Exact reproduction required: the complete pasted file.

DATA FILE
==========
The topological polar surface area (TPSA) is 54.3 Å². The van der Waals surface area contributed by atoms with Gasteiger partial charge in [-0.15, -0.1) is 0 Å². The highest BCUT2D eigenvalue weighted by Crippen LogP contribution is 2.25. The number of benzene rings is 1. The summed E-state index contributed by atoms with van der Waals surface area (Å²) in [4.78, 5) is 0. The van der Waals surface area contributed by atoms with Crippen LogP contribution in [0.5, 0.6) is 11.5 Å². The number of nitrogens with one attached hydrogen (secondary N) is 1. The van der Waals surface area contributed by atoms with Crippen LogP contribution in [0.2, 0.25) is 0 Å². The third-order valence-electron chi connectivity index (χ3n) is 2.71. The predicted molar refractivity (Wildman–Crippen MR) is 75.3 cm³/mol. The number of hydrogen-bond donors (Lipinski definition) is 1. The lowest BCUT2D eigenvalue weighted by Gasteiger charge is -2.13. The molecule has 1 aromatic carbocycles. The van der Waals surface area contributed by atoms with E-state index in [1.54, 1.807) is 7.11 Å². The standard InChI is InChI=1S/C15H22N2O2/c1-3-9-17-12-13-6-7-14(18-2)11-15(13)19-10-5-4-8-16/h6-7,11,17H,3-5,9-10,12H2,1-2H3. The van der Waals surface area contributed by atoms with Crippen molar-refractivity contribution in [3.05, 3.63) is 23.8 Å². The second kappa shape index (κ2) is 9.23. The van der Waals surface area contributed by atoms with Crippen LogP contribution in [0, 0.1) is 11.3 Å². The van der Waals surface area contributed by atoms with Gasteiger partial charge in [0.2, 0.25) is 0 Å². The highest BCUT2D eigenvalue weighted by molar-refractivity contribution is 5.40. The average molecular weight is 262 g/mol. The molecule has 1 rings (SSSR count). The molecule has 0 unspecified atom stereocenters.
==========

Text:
The topological polar surface area (TPSA) is 54.3 Å². The van der Waals surface area contributed by atoms with Gasteiger partial charge in [-0.15, -0.1) is 0 Å². The highest BCUT2D eigenvalue weighted by Crippen LogP contribution is 2.25. The number of benzene rings is 1. The summed E-state index contributed by atoms with van der Waals surface area (Å²) in [4.78, 5) is 0. The van der Waals surface area contributed by atoms with Crippen LogP contribution in [0.5, 0.6) is 11.5 Å². The number of nitrogens with one attached hydrogen (secondary N) is 1. The van der Waals surface area contributed by atoms with Crippen LogP contribution in [0.2, 0.25) is 0 Å². The third-order valence-electron chi connectivity index (χ3n) is 2.71. The predicted molar refractivity (Wildman–Crippen MR) is 75.3 cm³/mol. The number of hydrogen-bond donors (Lipinski definition) is 1. The lowest BCUT2D eigenvalue weighted by Gasteiger charge is -2.13. The molecule has 1 aromatic carbocycles. The van der Waals surface area contributed by atoms with E-state index in [1.54, 1.807) is 7.11 Å². The standard InChI is InChI=1S/C15H22N2O2/c1-3-9-17-12-13-6-7-14(18-2)11-15(13)19-10-5-4-8-16/h6-7,11,17H,3-5,9-10,12H2,1-2H3. The van der Waals surface area contributed by atoms with Crippen molar-refractivity contribution in [3.05, 3.63) is 23.8 Å². The second kappa shape index (κ2) is 9.23. The van der Waals surface area contributed by atoms with Crippen LogP contribution in [0, 0.1) is 11.3 Å². The van der Waals surface area contributed by atoms with Gasteiger partial charge in [0.2, 0.25) is 0 Å². The highest BCUT2D eigenvalue weighted by molar-refractivity contribution is 5.40. The average molecular weight is 262 g/mol. The molecule has 1 rings (SSSR count). The molecule has 0 unspecified atom stereocenters.